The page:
AT A TIME when I know that many of our local farmers are worried to the point of distraction, and see no real future for those sheep wandering around their fields, there is a glimmer of hope on the horizon. From the other side of the world may well come the future for West Dorset’s agricultural economy.
Those devilishly clever boffins on the Australian Sheep Cooperative Research Council have discovered that some 90% of the methane released by sheep into the atmosphere comes from belching. And they’ve decided that this has got to stop.
So to save a reluctant planet from destroying itself they have put aside their boomerangs and beers and are busily breeding the sort of sheep that has more acceptable table manners. It seems that flatulence isn’t the problem that I might have imagined; apparently, it’s horses wreaking havoc on the atmosphere with that.
No, with the woolly lot, it’s the old-fashioned belch that is going to do for us all.
It gets better.
In New South Wales the cobbers in white coats have built special pens where they can measure exactly how much pollutant a sheep emits each day. Now there’s a job for a grown man.
In a fever of discovery they are all getting in on the act. Another branch of the Australian Sheep Cooperative Research Council now tells us that 66% of agricultural emissions come as methane from the guts of farm animals.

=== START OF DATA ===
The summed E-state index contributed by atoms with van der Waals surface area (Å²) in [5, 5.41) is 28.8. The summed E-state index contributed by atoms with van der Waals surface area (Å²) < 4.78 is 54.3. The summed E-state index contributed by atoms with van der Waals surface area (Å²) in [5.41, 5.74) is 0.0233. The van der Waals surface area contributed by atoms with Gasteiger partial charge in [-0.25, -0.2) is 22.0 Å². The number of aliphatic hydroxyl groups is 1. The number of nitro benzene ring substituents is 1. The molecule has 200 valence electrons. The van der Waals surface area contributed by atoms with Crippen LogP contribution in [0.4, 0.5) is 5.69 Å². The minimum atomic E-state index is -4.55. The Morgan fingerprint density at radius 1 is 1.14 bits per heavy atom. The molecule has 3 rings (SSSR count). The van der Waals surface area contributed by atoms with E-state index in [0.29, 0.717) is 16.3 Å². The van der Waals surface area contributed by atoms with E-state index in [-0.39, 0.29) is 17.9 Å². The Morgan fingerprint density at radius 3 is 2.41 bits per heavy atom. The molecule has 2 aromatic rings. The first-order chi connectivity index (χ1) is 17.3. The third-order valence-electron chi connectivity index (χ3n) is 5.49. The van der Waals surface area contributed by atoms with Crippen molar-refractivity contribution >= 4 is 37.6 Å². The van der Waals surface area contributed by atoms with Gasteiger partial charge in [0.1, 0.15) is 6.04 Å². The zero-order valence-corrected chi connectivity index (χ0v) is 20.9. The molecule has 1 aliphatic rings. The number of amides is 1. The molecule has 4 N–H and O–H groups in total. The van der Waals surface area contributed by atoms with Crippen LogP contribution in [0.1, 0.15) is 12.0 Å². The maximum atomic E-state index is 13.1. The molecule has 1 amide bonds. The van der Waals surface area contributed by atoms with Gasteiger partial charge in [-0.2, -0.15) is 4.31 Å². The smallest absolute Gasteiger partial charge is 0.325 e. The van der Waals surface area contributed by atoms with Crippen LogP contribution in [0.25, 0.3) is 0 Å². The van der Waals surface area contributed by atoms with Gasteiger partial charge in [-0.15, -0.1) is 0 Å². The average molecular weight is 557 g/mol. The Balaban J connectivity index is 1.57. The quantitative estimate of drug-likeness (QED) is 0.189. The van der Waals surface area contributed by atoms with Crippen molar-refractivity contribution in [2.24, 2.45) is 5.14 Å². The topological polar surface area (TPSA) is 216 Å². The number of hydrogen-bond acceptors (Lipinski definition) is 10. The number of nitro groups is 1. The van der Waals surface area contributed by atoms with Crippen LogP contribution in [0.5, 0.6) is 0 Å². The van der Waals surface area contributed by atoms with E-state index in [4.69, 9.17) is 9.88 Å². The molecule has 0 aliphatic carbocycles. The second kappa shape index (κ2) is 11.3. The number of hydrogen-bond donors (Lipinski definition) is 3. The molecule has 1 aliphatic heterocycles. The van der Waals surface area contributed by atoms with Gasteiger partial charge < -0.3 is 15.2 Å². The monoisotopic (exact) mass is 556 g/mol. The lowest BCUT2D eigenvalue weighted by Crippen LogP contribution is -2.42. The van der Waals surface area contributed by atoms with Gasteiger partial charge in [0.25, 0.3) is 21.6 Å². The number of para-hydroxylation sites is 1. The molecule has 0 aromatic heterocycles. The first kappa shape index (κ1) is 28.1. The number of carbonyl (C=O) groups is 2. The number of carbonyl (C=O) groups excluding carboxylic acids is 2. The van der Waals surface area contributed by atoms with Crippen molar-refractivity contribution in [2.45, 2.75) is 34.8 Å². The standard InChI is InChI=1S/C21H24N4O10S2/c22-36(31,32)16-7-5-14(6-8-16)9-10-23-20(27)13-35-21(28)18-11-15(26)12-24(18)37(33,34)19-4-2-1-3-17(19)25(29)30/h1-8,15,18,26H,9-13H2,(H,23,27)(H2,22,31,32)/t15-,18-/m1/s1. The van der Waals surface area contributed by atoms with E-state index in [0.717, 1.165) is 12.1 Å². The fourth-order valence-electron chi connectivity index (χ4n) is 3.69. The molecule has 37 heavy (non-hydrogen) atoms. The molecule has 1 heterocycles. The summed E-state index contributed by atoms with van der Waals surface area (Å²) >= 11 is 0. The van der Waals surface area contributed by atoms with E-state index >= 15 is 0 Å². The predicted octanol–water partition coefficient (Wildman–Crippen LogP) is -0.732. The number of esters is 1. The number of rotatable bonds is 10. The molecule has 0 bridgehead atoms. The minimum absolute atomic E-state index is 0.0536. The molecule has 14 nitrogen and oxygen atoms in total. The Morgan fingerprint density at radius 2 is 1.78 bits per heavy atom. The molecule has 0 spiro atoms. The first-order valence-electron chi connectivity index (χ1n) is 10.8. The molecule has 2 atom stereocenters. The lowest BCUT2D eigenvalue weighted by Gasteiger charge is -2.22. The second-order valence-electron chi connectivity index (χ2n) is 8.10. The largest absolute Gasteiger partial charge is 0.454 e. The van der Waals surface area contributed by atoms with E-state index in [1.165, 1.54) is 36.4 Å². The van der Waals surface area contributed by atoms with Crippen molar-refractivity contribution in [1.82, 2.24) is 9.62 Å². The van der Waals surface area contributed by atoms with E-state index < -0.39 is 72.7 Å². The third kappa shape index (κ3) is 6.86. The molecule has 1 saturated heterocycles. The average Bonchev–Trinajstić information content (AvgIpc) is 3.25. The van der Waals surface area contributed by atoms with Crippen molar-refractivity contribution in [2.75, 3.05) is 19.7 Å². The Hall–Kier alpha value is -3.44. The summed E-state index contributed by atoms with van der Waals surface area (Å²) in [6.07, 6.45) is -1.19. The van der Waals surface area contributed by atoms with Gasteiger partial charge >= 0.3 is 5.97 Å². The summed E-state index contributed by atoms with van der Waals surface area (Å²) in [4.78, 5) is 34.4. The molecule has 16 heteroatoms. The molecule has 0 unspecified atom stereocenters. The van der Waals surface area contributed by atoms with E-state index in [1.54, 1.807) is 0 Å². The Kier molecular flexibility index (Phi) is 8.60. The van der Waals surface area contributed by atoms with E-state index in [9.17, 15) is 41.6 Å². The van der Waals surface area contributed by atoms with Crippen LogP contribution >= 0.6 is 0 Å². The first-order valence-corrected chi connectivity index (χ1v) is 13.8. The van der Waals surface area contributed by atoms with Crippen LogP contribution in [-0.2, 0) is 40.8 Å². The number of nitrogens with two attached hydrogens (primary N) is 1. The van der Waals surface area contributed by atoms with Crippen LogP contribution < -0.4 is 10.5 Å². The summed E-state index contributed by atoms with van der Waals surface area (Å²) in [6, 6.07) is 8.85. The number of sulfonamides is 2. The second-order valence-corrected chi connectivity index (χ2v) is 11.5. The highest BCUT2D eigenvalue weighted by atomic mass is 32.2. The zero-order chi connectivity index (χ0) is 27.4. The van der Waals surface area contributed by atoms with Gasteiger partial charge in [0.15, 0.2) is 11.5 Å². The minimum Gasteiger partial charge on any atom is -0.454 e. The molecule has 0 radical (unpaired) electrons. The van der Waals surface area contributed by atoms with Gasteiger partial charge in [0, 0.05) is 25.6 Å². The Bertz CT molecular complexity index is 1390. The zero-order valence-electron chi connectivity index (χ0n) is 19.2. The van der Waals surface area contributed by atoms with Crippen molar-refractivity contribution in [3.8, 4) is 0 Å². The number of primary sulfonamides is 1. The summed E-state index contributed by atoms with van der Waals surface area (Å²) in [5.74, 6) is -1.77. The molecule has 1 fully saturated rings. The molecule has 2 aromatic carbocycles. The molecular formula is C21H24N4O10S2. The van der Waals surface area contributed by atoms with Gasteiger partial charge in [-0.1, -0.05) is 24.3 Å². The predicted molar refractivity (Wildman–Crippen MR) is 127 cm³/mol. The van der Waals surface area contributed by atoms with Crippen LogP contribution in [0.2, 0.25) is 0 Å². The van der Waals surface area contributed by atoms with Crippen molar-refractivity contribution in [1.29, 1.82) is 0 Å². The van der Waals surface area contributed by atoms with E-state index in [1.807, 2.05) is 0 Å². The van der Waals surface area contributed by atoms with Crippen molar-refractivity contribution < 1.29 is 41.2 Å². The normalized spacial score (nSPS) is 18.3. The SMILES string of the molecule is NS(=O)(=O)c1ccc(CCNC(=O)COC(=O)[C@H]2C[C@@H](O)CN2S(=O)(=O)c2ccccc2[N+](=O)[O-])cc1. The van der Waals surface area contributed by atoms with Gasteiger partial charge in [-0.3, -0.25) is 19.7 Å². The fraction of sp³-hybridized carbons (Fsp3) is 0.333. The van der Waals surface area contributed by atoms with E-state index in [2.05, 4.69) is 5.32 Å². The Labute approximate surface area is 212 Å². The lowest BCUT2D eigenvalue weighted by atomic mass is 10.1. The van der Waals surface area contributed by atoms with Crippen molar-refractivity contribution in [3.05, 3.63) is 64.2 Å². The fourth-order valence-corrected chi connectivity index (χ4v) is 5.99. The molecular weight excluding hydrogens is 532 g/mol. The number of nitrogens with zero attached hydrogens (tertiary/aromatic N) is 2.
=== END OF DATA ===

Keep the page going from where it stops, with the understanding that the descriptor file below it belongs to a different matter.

Are you frightened yet?
You certainly should be.
Because of that methane, 90% comes back out of the mouth and not from the blunt end, as we had always thought.
But there is hope on the horizon. Already they’ve discovered that the more a sheep eats, the more it belches. Well, there’s a few million Aussie dollars well spent. Now comes the difficult bit – knocking up an ovine creature that you could take to tea with your maiden aunt.
No stone is being left unturned in the constant battle to prevent the donators of mutton sending us all back to the Stone Age.
Tirelessly are scientists striving to prevent catastrophe for mankind at the hand, hooves and bellies of our farm animals.
I, for one, will rest that little bit easier in my bed tonight sound in the knowledge that there are those in the world seeking our salvation.
Advance Australia Fair.
Farmers of West Dorset hang on just a little longer – the cavalry are on the horizon.